I’m writing this quarter’s Hakujin Perspective in Singapore. I’m here on business and decided to wait until I had experienced the island a little before writing this piece. I must say that Singapore is a beautiful country! Not only have the people here been wonderful to me, but the city is clean, safe, fun, exciting, and educational.
While my purpose here is not related to Buddhism, there is clearly an opportunity here to explore a different aspect of our religion. It was recommended to me that I visit the Buddha’s Tooth Relic Temple so that was my main religious goal coming here. I was worried that I’d have a hard time finding the temple, being in a foreign country and all, but as it turns out, the very first day I was here, I accidentally found it in Chinatown! A friend of mine and I were walking through the hawker plaza in Chinatown, we turned a corner, and BAM… there was a huge temple with monks in bright orange robes wandering about. We were fortunate enough to go into the temple during a ceremony of some sort. We stayed and took pictures.
I’ve been back to the Tooth Relic Temple 3 times since I’ve been here and each day there has been a different experience, but today was the best of all. I learned that there are many Buddha’s you can pay respects to at the temple. There is a hall with dozens of statuettes, each with a placard stating the name of the Buddha. And in front of these small altars, men and women are bowing and chanting and making offerings. I quickly found Amida Buddha (although here he was called Amitabah) and discovered that Amida is considered the protector for those born in the year of the Dog. So after a quick search of the table listings, I found out that I was born in the year of the Dog! What an awesome coincidence that Amida ended up being my Buddha of Protection!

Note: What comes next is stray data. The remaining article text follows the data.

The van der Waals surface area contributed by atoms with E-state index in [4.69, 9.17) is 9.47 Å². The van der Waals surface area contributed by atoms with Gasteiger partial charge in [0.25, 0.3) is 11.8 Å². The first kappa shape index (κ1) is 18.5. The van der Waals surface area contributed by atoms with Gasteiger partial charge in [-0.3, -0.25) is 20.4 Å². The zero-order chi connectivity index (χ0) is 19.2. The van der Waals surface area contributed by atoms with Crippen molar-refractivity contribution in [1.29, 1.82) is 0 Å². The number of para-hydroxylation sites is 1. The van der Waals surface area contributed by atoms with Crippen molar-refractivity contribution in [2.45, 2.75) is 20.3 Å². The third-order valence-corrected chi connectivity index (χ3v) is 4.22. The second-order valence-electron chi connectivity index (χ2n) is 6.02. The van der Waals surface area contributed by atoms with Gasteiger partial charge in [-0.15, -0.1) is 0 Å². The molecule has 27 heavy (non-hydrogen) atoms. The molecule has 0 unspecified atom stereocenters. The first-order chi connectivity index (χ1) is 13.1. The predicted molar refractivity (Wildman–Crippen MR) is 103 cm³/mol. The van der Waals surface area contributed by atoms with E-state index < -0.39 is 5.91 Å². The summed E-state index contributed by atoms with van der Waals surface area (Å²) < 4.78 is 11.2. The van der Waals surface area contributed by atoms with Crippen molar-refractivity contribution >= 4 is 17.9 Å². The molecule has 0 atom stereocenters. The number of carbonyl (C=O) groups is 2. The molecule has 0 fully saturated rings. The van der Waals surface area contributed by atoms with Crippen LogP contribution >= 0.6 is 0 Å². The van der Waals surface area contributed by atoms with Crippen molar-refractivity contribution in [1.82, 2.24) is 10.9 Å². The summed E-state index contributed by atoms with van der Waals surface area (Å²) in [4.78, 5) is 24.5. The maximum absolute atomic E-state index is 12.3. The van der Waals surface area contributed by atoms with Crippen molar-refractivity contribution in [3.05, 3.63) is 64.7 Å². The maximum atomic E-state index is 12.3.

The main altar on the first floor is where the major ceremonies are held, and the Buddha statue there is HUGE! The sangha there kneel on pillows in order to perform religious acts, so it was a bit awkward for me, but I found a pillow and kneeled down in front of the altar and chanted the Juseige. I got a few strange looks, and I think a few people took a picture of me, but I could tell that the only people who took interest were the tourists. The monks were completely at ease with me chanting there, and I could almost feel that Buddha knew what I was doing.
Then I went upstairs to where the actual Tooth Relic is displayed. It is in an amazingly ornate altar behind glass. You can’t take pictures and you can only get so close. In this room, people sit and meditate and make offerings. There were also two monks there that were giving blessings to the sangha. Basically, if you gave them a red envelope with money in it, they would say a blessing for you! So I gave them my envelope and kneeled before the monk in gassho. He placed an object on my head and chanted in Chinese, then we bowed to each other and I moved to the next monk. I kneeled in front of him and he splashed some liquid on my head and shoulders, then held beads to my forehead and chanted in Chinese again. I have no idea what happened… but it was AMAZING! Definitely a once in a lifetime experience!
Being in Singapore during the Chinese New Year has been an incredible learning opportunity for me! I’ve seen many ceremonies and performances, and whether they be of a religious nature or cultural one, everyone seems to be unified in the spirit of being renewed. I watched a large group of people start a blazing bonfire one night in the middle of an open field. Once the fire had started they all bowed in unison over and over again. Then after about 10 minutes, they all stood up and walked away without looking back! They just left the fire there. When I asked someone, I was told that normally that sort of thing would not be allowed, but because it is part of their religious practice, the police allow them to leave the fire.
The people of Singapore are mostly of Chinese decent, but there are also Malaysians, Indians, and many other Asian minorities. Despite the stark language and cultural differences, the people here do not see each other as anything other than Singaporean. I wouldn’t say that this perspective would go so far as an “Ang Mo” like me, but I’ve definitely felt welcomed here, and I will always remember my time in this foreign place.